Stochastic optimization

Stochastic optimization (SO) methods are optimization methods that generate and use random variables. For stochastic problems, the random variables appear in the formulation of the optimization problem itself, which involves random objective functions or random constraints. Stochastic optimization methods also include methods with random iterates. Some stochastic optimization methods use random iterates to solve stochastic problems, combining both meanings of stochastic optimization.[1] Stochastic optimization methods generalize deterministic methods for deterministic problems.

Methods for stochastic functions

Partly random input data arise in such areas as real-time estimation and control, simulation-based optimization where Monte Carlo simulations are run as estimates of an actual system,[2] [3] and problems where there is experimental (random) error in the measurements of the criterion. In such cases, knowledge that the function values are contaminated by random "noise" leads naturally to algorithms that use statistical inference tools to estimate the "true" values of the function and/or make statistically optimal decisions about the next steps. Methods of this class include:

Randomized search methods

On the other hand, even when the data set consists of precise measurements, some methods introduce randomness into the search-process to accelerate progress.[7] Such randomness can also make the method less sensitive to modeling errors. Further, the injected randomness may enable the method to escape a local optimum and eventually to approach a global optimum. Indeed, this randomization principle is known to be a simple and effective way to obtain algorithms with almost certain good performance uniformly across many data sets, for many sorts of problems. Stochastic optimization methods of this kind include:

In contrast, some authors have argued that randomization can only improve a deterministic algorithm if the deterministic algorithm was poorly designed in the first place.[19] Fred W. Glover [20] argues that reliance on random elements may prevent the development of more intelligent and better deterministic components. The way in which results of stochastic optimization algorithms are usually presented (e.g., presenting only the average, or even the best, out of N runs without any mention of the spread), may also result in a positive bias towards randomness.

See also


  1. Spall, J. C. (2003). Introduction to Stochastic Search and Optimization. Wiley. ISBN 978-0-471-33052-3.
  2. Fu, M. C. (2002). "Optimization for Simulation: Theory vs. Practice". INFORMS Journal on Computing. 14 (3): 192–227. doi:10.1287/ijoc.
  3. M.C. Campi and S. Garatti. The Exact Feasibility of Randomized Solutions of Uncertain Convex Programs. SIAM J. on Optimization, 19, no.3: 12111230, 2008.
  4. Robbins, H.; Monro, S. (1951). "A Stochastic Approximation Method". Annals of Mathematical Statistics. 22 (3): 400–407. doi:10.1214/aoms/1177729586.
  5. J. Kiefer; J. Wolfowitz (1952). "Stochastic Estimation of the Maximum of a Regression Function". Annals of Mathematical Statistics. 23 (3): 462–466. doi:10.1214/aoms/1177729392.
  6. Spall, J. C. (1992). "Multivariate Stochastic Approximation Using a Simultaneous Perturbation Gradient Approximation". IEEE Transactions on Automatic Control. 37 (3): 332–341. CiteSeerX doi:10.1109/9.119632.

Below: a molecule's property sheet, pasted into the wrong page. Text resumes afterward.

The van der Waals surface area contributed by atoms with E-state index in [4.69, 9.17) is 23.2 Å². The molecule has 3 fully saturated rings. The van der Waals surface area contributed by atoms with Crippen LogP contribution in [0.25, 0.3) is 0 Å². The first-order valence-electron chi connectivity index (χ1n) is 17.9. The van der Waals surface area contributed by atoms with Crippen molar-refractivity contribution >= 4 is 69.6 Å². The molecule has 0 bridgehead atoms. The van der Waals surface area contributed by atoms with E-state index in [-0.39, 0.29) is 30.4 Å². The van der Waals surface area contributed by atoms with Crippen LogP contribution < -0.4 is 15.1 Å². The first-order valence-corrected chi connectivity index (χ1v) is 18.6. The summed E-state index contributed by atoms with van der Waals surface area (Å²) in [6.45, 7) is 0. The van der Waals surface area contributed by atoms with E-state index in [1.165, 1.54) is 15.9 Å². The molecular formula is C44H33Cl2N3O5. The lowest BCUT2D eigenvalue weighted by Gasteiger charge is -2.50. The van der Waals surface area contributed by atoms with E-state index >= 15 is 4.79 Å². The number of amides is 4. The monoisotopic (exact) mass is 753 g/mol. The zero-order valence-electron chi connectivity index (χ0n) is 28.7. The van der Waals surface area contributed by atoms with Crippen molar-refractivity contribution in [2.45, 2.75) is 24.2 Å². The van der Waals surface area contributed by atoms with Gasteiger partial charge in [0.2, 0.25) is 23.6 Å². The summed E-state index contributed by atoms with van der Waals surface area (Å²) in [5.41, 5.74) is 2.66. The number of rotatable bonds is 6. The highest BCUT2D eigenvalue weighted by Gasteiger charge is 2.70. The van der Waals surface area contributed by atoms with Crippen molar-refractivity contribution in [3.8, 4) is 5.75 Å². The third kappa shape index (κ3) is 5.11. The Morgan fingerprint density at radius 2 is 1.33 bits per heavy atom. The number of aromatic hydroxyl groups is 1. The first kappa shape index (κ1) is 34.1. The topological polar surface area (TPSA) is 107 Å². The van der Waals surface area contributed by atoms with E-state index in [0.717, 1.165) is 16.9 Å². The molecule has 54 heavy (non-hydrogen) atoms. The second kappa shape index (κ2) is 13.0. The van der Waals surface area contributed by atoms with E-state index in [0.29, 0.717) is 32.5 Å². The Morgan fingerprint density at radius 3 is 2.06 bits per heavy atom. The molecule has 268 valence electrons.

7. Holger H. Hoos and Thomas Stützle, Stochastic Local Search: Foundations and Applications, Morgan Kaufmann / Elsevier, 2004.
  8. S. Kirkpatrick; C. D. Gelatt; M. P. Vecchi (1983). "Optimization by Simulated Annealing". Science. 220 (4598): 671–680. Bibcode:1983Sci...220..671K. CiteSeerX doi:10.1126/science.220.4598.671. PMID 17813860.
  9. D.H. Wolpert; S.R. Bieniawski; D.G. Rajnarayan (2011). C.R. Rao; V. Govindaraju (ed.). "Probability Collectives in Optimization". Cite journal requires |journal= (help)
  10. Battiti, Roberto; Gianpietro Tecchiolli (1994). "The reactive tabu search" (PDF). ORSA Journal on Computing. 6 (2): 126–140. doi:10.1287/ijoc.6.2.126.
  11. Battiti, Roberto; Mauro Brunato; Franco Mascia (2008). Reactive Search and Intelligent Optimization. Springer Verlag. ISBN 978-0-387-09623-0.
  12. Rubinstein, R. Y.; Kroese, D. P. (2004). The Cross-Entropy Method. Springer-Verlag. ISBN 978-0-387-21240-1.
  13. Zhigljavsky, A. A. (1991). Theory of Global Random Search. Kluwer Academic. ISBN 978-0-7923-1122-5.
  14. Kagan E. and Ben-Gal I. (2014). "A Group-Testing Algorithm with Online Informational Learning" (PDF). IIE Transactions, 46:2, 164-184. Cite journal requires |journal= (help)
  15. W. Wenzel; K. Hamacher (1999). "Stochastic tunneling approach for global optimization of complex potential energy landscapes". Phys. Rev. Lett. 82 (15): 3003. arXiv:physics/9903008. Bibcode:1999PhRvL..82.3003W. doi:10.1103/PhysRevLett.82.3003.
  16. E. Marinari; G. Parisi (1992). "Simulated tempering: A new monte carlo scheme". Europhys. Lett. 19 (6): 451–458. arXiv:hep-lat/9205018. Bibcode:1992EL.....19..451M. doi:10.1209/0295-5075/19/6/002.
  17. Goldberg, D. E. (1989). Genetic Algorithms in Search, Optimization, and Machine Learning. Addison-Wesley. ISBN 978-0-201-15767-3. Archived from the original on 2006-07-19.
  18. Tavridovich, S. A. (2017). "COOMA: an object-oriented stochastic optimization algorithm". International Journal of Advanced Studies. 7 (2): 26–47. doi:10.12731/2227-930x-2017-2-26-47.
  20. Glover, F. (2007). "Tabu search—uncharted domains". Annals of Operations Research. 149: 89–98. CiteSeerX doi:10.1007/s10479-006-0113-9.

Further reading

This article is issued from Wikipedia. The text is licensed under Creative Commons - Attribution - Sharealike. Additional terms may apply for the media files.